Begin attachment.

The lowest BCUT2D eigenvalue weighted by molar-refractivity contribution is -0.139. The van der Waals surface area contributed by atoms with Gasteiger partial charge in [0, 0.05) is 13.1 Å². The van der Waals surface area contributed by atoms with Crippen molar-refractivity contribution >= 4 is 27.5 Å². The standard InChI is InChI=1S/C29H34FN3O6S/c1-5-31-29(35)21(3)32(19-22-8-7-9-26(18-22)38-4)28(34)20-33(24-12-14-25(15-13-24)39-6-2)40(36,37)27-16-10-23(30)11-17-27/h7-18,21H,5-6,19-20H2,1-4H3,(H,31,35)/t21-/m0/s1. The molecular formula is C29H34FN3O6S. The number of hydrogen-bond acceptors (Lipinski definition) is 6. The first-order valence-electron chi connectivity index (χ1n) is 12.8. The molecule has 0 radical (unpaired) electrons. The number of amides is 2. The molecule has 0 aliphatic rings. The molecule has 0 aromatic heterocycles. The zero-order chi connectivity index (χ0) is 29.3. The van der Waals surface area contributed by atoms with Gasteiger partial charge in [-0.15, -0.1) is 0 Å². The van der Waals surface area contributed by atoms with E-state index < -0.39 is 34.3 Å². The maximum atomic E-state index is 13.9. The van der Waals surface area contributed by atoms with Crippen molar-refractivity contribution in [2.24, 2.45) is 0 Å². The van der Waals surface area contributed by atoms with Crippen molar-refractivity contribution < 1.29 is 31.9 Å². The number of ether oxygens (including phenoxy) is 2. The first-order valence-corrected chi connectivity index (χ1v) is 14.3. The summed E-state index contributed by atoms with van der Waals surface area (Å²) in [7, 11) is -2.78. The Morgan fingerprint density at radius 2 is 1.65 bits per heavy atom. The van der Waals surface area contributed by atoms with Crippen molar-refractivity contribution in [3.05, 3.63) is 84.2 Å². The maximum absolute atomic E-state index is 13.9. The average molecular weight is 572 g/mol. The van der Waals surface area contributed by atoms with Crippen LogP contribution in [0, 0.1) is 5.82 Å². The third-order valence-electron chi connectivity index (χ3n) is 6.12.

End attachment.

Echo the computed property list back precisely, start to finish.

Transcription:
The lowest BCUT2D eigenvalue weighted by molar-refractivity contribution is -0.139. The van der Waals surface area contributed by atoms with Gasteiger partial charge in [0, 0.05) is 13.1 Å². The van der Waals surface area contributed by atoms with Crippen molar-refractivity contribution >= 4 is 27.5 Å². The standard InChI is InChI=1S/C29H34FN3O6S/c1-5-31-29(35)21(3)32(19-22-8-7-9-26(18-22)38-4)28(34)20-33(24-12-14-25(15-13-24)39-6-2)40(36,37)27-16-10-23(30)11-17-27/h7-18,21H,5-6,19-20H2,1-4H3,(H,31,35)/t21-/m0/s1. The molecular formula is C29H34FN3O6S. The number of hydrogen-bond acceptors (Lipinski definition) is 6. The first-order valence-electron chi connectivity index (χ1n) is 12.8. The molecule has 0 radical (unpaired) electrons. The number of amides is 2. The molecule has 0 aliphatic rings. The molecule has 0 aromatic heterocycles. The zero-order chi connectivity index (χ0) is 29.3. The van der Waals surface area contributed by atoms with Gasteiger partial charge in [-0.15, -0.1) is 0 Å². The van der Waals surface area contributed by atoms with E-state index < -0.39 is 34.3 Å². The maximum atomic E-state index is 13.9. The van der Waals surface area contributed by atoms with Crippen molar-refractivity contribution in [2.24, 2.45) is 0 Å². The van der Waals surface area contributed by atoms with Crippen molar-refractivity contribution < 1.29 is 31.9 Å². The number of ether oxygens (including phenoxy) is 2. The first-order valence-corrected chi connectivity index (χ1v) is 14.3. The summed E-state index contributed by atoms with van der Waals surface area (Å²) in [7, 11) is -2.78. The Morgan fingerprint density at radius 2 is 1.65 bits per heavy atom. The van der Waals surface area contributed by atoms with Crippen molar-refractivity contribution in [3.05, 3.63) is 84.2 Å². The maximum absolute atomic E-state index is 13.9. The average molecular weight is 572 g/mol. The van der Waals surface area contributed by atoms with Crippen LogP contribution in [0, 0.1) is 5.82 Å². The third-order valence-electron chi connectivity index (χ3n) is 6.12.